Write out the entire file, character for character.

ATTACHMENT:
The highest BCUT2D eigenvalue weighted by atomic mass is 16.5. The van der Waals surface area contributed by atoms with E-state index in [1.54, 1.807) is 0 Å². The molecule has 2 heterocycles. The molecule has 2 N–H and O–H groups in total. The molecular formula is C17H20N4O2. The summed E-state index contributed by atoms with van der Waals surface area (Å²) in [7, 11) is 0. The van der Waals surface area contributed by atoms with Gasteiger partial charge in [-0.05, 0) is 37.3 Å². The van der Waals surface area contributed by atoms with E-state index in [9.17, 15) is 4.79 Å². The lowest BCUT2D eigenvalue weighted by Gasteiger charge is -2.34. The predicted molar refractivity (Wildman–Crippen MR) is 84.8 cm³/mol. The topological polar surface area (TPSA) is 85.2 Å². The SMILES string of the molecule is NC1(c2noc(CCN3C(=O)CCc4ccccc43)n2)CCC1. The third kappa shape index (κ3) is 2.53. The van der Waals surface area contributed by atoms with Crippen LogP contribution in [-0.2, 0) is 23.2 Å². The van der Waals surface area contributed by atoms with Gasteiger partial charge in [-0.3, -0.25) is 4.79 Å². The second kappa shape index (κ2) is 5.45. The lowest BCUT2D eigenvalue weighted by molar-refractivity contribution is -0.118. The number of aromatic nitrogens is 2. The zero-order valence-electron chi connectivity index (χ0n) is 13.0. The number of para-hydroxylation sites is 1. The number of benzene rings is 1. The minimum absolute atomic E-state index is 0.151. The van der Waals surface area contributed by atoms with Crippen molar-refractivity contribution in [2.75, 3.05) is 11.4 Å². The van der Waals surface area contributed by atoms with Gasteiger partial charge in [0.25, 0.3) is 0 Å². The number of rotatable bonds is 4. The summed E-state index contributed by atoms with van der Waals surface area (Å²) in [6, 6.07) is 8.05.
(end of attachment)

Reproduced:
The highest BCUT2D eigenvalue weighted by atomic mass is 16.5. The van der Waals surface area contributed by atoms with E-state index in [1.54, 1.807) is 0 Å². The molecule has 2 heterocycles. The molecule has 2 N–H and O–H groups in total. The molecular formula is C17H20N4O2. The summed E-state index contributed by atoms with van der Waals surface area (Å²) in [7, 11) is 0. The van der Waals surface area contributed by atoms with Gasteiger partial charge in [-0.05, 0) is 37.3 Å². The van der Waals surface area contributed by atoms with E-state index in [9.17, 15) is 4.79 Å². The lowest BCUT2D eigenvalue weighted by Gasteiger charge is -2.34. The predicted molar refractivity (Wildman–Crippen MR) is 84.8 cm³/mol. The topological polar surface area (TPSA) is 85.2 Å². The SMILES string of the molecule is NC1(c2noc(CCN3C(=O)CCc4ccccc43)n2)CCC1. The third kappa shape index (κ3) is 2.53. The van der Waals surface area contributed by atoms with Crippen LogP contribution in [-0.2, 0) is 23.2 Å². The van der Waals surface area contributed by atoms with Gasteiger partial charge in [-0.3, -0.25) is 4.79 Å². The second kappa shape index (κ2) is 5.45. The lowest BCUT2D eigenvalue weighted by molar-refractivity contribution is -0.118. The number of aromatic nitrogens is 2. The zero-order valence-electron chi connectivity index (χ0n) is 13.0. The number of para-hydroxylation sites is 1. The number of benzene rings is 1. The minimum absolute atomic E-state index is 0.151. The van der Waals surface area contributed by atoms with Crippen molar-refractivity contribution in [2.75, 3.05) is 11.4 Å². The van der Waals surface area contributed by atoms with Gasteiger partial charge in [0.25, 0.3) is 0 Å². The number of rotatable bonds is 4. The summed E-state index contributed by atoms with van der Waals surface area (Å²) in [6, 6.07) is 8.05.